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  • STEP 1: Select your theme

    In your internship country maybe they face similar education challenges to those in Belgium. Another context probably lends itself to another approach. Maybe even an approach that we in Belgium can be inspired by?

    Verify what astonished, surprised, inspired you and made you think the last couple of weeks at your internship school! How would you be able to convert this into an interesting class or session?

    TIP: you could also ask the teachers or other educational professionals in your host country what they find interesting as teaching practice! What are they proud of? Or what are they curious about with respect to education in Belgium?

  • STEP 2: Involve your teacher trainer

    Ask your internship supervisor or another teacher trainer in Belgium for inspiration. Maybe a particular teacher trainer who works a lot around your selected theme in a class, is looking for very specific (visual) material? Or specifically cases of a particular practice that are written down and therefore easy to integrate into class.

  • STEP 3: Define your objectives

    You already have selected a theme for your eduSHARE and determined how you are going to illustrate it. Now consider what you want to achieve with your eduSHARE! Do you want to make your fellow students aware about different approaches worldwide? Do you want to show that there are other ways that maybe we can learn from? Do you want to make your fellow students think about intercultural experiences? When determining the objectives of your eduSHARE, it may be interesting to take a look at the basic competences of teaching or intercultural competences.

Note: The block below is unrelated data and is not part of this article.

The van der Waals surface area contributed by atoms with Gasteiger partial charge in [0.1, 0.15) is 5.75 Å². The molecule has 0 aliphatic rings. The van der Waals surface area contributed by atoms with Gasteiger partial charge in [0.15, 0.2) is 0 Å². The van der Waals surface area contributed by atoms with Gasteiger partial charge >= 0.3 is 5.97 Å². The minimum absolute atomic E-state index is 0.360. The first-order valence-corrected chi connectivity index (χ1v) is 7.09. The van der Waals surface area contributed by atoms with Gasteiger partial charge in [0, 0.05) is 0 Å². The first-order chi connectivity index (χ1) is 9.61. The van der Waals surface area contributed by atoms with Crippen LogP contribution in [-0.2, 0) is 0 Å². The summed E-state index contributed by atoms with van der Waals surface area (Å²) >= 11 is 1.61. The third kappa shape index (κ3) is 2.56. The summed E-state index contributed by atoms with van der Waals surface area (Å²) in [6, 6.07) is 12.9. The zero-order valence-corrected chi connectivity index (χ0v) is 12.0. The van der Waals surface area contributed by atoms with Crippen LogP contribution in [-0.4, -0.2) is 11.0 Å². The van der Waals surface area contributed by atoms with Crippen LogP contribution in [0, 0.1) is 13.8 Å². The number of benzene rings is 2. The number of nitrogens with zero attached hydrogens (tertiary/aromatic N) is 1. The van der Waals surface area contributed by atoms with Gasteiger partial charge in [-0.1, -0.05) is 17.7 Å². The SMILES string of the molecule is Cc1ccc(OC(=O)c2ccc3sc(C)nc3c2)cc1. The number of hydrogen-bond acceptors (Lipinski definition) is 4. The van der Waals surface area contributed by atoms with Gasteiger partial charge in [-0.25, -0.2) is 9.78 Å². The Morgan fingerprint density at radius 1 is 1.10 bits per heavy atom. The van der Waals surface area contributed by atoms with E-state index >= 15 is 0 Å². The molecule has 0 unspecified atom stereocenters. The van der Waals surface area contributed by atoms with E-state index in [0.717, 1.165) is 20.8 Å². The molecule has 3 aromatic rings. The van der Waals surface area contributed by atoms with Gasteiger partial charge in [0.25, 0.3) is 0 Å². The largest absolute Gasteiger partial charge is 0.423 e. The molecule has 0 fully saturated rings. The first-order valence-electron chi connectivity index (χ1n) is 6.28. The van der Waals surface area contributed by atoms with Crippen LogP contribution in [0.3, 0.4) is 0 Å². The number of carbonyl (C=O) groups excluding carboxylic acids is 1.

As soon as you are clear about that, you can go on exploring, using the SMART model:

    1. Specific: What is the specific goal you want to achieve?
    2. Measurable: How do you verify that you have achieved the goal?
    3. Achievable: Can you really achieve the goal or is it too difficult?
    4. Relevant: Is your eduSHARE relevant for other students or teachers within your training programme?
    5. Timely: When is your deadline for achieving the goal?

    Tip: try to work as focused as possible. So not: ‘I want to compare language teaching in South Africa with language teaching in Belgium’ but instead ‘Using a case study I want to illustrate how a school in Durban operates where children are given classes both in isiZulu and in English.’

  • STEP 4: Choose the format

    What are you good at and what do you like to do? Do you like to vlog or are you inspired by Louis Theroux? Then you may consider making some video recordings or taking an interview with a teacher in your host country who inspires you or makes you think.

    Always trying to take the perfect pictures? Why not a photographic series about interesting teaching practices?

    A born entertainer? Maybe you should think about an educational game where other students may learn from!

  • STEP 5: Involve and align with professionals in the country

    You could also ask the teachers or other educational professionals in your host country what they find interesting as teaching practice! What are they proud of? Or what are they curious about with respect to education in Belgium?

    Integrate diverse visions for more neutrality.

    As a foreigner you often stay an outsider, but how do you manage to ‘sneak in’? Photographing or filming can become a mutual process. Together looking for the most respectful or fun way to show something is a good plan. This way you will be creating a positive memory for both parties.

    By involving your partner in this process it can show itself what they find important and how for each single problem a specific solution is searched for. Making images together strengthens the visual impact and the story behind them. 

    By taking into account the partner’s vision, the images you make will not be just your own interpretation anymore. So getting to know their view on the subject of your international practice is very important.